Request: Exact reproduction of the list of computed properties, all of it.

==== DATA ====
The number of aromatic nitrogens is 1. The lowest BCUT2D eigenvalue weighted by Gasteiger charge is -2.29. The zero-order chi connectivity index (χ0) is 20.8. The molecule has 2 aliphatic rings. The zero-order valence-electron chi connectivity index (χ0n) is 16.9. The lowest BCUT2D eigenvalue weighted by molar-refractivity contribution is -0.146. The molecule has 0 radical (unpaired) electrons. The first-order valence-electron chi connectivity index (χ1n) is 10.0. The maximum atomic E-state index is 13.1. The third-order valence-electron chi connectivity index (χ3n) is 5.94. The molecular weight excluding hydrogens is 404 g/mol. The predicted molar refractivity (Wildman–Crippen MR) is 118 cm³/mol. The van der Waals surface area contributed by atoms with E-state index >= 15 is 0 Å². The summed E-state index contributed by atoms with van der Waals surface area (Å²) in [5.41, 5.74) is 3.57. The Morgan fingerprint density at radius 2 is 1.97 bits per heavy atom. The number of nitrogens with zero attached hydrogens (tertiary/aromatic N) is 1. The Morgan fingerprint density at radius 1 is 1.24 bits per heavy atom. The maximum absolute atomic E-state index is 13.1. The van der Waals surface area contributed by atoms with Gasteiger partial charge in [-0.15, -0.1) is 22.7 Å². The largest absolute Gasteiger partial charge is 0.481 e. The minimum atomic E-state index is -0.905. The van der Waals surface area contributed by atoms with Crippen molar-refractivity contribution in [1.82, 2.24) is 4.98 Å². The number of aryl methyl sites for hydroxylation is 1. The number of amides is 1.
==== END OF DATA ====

The number of aromatic nitrogens is 1. The lowest BCUT2D eigenvalue weighted by Gasteiger charge is -2.29. The zero-order chi connectivity index (χ0) is 20.8. The molecule has 2 aliphatic rings. The zero-order valence-electron chi connectivity index (χ0n) is 16.9. The lowest BCUT2D eigenvalue weighted by molar-refractivity contribution is -0.146. The molecule has 0 radical (unpaired) electrons. The first-order valence-electron chi connectivity index (χ1n) is 10.0. The maximum atomic E-state index is 13.1. The third-order valence-electron chi connectivity index (χ3n) is 5.94. The molecular weight excluding hydrogens is 404 g/mol. The predicted molar refractivity (Wildman–Crippen MR) is 118 cm³/mol. The van der Waals surface area contributed by atoms with E-state index >= 15 is 0 Å². The summed E-state index contributed by atoms with van der Waals surface area (Å²) in [5.41, 5.74) is 3.57. The Morgan fingerprint density at radius 2 is 1.97 bits per heavy atom. The number of nitrogens with zero attached hydrogens (tertiary/aromatic N) is 1. The Morgan fingerprint density at radius 1 is 1.24 bits per heavy atom. The maximum absolute atomic E-state index is 13.1. The van der Waals surface area contributed by atoms with Gasteiger partial charge in [-0.15, -0.1) is 22.7 Å². The largest absolute Gasteiger partial charge is 0.481 e. The minimum atomic E-state index is -0.905. The van der Waals surface area contributed by atoms with Crippen molar-refractivity contribution in [1.82, 2.24) is 4.98 Å². The number of aryl methyl sites for hydroxylation is 1. The number of amides is 1.